When Gein was questioned, he stated that between 1947 and 1952 he made as many as 40 visits to three local graveyards at night to exhume recently buried bodies while he was in a daze-like state. On about 30 of those visits, he said he came out of the daze and left the grave without taking anything. On other occasions, he dug up graves of recently married middle-aged women who he thought resembled his mother. He would take the bodies home and tanned the skin to make his paraphernalia. Gein did choose his victims that resembled his mother, but the only difference was that how they presented themselves was totally against what his mother thought. An example would be Mary Hogan was a tavern owner with a sailor’s mouth. Gein knew his mother would disapprove of her entirely, and it seemed that Gein killed these types of women to satisfy his mother in some delusional way.

Gein admitted to stealing from 9 graves and led investigators to the locations. Authorities were uncertain if Gein was capable of robbing so many graves single-handedly in one night and so they exhumed two of the graves and found them empty except for one that had a crowbar instead of a body in it. Soon after his mother’s death, Gein started making a “woman suit” so that he could become his mother and actually crawl into her skin in a way. He denied having sex with the bodies and said they smelled too bad. He also admitted to shooting Mary Hogan who was missing since 1954.

A 16-year-old whose parents were friends of Gein reported that Gein kept shrunken heads in his house which were supposedly sent by a cousin who had served in the Philippines during WWII. Upon investigation, it was determined that these were human facial skins that were carefully peeled from the corpses and used by Gein as masks.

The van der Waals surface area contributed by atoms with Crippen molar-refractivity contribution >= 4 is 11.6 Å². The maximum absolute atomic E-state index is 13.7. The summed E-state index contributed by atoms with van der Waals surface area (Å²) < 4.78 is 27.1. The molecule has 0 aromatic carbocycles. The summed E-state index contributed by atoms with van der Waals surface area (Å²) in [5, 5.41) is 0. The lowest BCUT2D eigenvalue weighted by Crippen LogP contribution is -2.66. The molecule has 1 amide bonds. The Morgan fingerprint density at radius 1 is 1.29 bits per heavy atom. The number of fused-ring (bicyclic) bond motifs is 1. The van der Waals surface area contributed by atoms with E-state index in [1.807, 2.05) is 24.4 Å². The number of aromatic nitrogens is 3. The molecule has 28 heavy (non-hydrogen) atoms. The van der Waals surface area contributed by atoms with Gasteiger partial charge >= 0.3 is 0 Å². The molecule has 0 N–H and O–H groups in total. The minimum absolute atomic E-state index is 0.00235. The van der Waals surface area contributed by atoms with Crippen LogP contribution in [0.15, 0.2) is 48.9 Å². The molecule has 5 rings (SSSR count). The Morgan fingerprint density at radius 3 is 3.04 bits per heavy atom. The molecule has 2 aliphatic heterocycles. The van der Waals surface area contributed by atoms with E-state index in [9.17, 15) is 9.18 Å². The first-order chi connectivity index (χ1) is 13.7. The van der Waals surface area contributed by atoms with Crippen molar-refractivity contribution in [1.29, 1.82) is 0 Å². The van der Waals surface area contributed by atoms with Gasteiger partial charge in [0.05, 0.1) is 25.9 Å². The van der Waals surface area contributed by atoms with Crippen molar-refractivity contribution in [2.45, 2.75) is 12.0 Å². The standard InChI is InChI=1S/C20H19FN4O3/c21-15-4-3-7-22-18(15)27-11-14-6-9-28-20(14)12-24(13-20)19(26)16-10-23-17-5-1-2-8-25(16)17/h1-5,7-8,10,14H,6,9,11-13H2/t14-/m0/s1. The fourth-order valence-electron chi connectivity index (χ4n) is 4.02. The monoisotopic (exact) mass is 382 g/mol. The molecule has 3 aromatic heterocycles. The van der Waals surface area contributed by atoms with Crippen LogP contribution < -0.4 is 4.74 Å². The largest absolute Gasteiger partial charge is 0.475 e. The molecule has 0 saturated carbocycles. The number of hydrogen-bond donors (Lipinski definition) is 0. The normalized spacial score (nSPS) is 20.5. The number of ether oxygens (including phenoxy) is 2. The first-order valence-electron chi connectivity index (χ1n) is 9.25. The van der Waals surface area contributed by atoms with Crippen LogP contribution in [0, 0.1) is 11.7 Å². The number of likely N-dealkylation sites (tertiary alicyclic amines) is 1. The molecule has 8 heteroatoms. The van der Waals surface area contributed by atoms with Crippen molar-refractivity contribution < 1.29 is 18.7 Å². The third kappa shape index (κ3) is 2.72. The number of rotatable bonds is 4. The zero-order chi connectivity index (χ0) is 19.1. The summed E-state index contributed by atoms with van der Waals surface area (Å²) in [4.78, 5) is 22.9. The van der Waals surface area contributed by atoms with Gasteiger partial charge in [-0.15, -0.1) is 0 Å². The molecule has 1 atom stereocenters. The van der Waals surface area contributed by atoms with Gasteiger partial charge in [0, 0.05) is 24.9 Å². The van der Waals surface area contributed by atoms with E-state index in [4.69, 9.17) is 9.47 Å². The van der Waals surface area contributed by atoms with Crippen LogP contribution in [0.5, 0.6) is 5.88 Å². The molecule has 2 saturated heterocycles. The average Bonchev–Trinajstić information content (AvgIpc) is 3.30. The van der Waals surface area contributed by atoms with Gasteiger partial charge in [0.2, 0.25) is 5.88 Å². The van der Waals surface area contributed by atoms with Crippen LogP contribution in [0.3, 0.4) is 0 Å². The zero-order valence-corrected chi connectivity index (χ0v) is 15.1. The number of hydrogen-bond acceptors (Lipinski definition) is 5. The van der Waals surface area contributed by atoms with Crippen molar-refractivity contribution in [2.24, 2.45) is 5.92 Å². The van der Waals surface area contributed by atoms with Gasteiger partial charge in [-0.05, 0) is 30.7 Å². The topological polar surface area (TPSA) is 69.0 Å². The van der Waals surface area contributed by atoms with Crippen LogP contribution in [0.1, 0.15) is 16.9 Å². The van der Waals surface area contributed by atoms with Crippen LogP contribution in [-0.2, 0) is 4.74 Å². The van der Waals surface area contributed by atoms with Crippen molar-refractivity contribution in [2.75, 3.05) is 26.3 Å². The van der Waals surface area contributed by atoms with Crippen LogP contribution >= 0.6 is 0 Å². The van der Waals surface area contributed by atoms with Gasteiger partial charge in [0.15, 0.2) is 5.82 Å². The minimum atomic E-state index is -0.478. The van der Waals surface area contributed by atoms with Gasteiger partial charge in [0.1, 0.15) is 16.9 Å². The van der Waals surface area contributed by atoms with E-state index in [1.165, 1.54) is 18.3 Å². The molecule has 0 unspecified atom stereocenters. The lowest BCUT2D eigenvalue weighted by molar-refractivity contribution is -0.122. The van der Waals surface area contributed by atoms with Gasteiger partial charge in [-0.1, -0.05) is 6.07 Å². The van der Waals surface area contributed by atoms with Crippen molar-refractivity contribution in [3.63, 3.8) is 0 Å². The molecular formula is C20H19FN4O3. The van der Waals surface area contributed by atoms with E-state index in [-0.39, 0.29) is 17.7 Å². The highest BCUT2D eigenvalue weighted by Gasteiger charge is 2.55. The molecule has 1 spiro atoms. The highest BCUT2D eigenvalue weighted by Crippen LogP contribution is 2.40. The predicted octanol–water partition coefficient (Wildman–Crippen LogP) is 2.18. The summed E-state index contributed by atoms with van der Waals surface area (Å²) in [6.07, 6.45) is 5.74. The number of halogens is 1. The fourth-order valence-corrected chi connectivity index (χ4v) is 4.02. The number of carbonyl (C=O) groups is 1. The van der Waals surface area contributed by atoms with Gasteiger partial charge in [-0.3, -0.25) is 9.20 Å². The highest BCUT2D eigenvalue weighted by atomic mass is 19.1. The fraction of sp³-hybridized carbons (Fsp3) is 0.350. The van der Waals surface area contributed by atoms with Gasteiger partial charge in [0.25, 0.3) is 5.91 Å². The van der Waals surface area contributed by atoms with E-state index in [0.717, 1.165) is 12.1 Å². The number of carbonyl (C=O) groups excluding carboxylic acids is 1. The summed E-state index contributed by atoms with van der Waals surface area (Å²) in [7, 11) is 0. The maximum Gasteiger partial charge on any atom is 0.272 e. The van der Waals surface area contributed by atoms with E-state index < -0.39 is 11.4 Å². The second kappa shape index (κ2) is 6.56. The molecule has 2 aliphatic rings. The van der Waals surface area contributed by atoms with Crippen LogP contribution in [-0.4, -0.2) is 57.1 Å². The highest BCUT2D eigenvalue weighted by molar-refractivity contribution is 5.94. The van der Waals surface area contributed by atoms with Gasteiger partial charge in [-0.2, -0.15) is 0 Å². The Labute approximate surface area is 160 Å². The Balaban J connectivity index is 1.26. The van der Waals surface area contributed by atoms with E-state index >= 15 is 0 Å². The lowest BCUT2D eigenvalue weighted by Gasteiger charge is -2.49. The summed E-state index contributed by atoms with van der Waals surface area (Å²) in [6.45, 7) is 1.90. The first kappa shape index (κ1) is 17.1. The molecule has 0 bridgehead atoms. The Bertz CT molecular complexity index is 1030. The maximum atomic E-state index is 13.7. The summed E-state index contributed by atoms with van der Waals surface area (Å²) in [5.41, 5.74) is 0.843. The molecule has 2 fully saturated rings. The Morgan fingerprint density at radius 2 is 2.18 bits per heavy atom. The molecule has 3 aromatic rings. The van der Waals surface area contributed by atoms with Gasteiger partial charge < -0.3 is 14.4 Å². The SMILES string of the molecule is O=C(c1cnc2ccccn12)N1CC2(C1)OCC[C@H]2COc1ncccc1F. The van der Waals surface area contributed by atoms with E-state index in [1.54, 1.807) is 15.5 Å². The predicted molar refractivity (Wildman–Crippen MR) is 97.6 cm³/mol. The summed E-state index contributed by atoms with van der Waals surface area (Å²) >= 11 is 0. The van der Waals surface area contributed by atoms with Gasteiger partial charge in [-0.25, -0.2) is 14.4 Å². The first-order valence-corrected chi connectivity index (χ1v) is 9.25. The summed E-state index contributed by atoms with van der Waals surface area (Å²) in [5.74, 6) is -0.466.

On November 21st, 1957 Gein was arraigned on one count of first-degree murder in Waushara County Court where he pleaded not guilty by reason of insanity. He was diagnosed with schizophrenia and found mentally incompetent and therefore he was unfit for trial. He was sent to Central State Hospital for the Criminally Insane (it is now known as the Dodge Correctional Institution) located in Waupun, Wisconsin. He was later transferred to Mendota State Hospital in Madison, Wisconsin. In 1968 doctors determined Gein was able to stand trial. Gein’s trial was held without a jury by request of the defense. He was found guilty on November 14th. A second trial dealt with Gein’s sanity. He was found “not guilty by reason of insanity” once again and committed to Central State Hospital for the Criminally Insane for the rest of his life.

Gein’s house and property were scheduled to be auctioned March 30th, 1958 but on March 27th the house was destroyed by a fire. Arson was suspected but the cause was never determined. Ed Gein died at the Mendota Mental Health Institute due to respiratory failure secondary to lung cancer on July 26th, 1984 at the age of 77. Over the years souvenir seekers have chipped pieces from his gravestone until the stone itself was stolen in 2000. It was recovered the year after near Seattle and was placed in storage at teh Waushara County Sheriff’s Department. The gravesite itself is now unmarked, but not unknown to people. Gein is buried with his parents and his brother.

 

 

 

 

 

 

 

 

 

Edmund Kemper

FeaturedEdmund Kemper

In honor of the recent Netflix show, “Mindhunter” I’ve decided to dedicate this post to the Edmund Kemper. He’s incredibly fascinating in how meticulous he was when he started his killing spree in how much thought and how he evaded capture for so long.

Edmund Emil Kemper III was born in Burbank, California on December 18th, 1948 to Clarnell Elizabeth Kemper and Edmund Emil Kemper II. He was the only son and middle child, having an older sister (Susan) and younger sister (Allyn). His father was a WWII veteran who tested nuclear weapons in the Pacific Proving Grounds after the war, then moved back to California after that and worked as an electrician.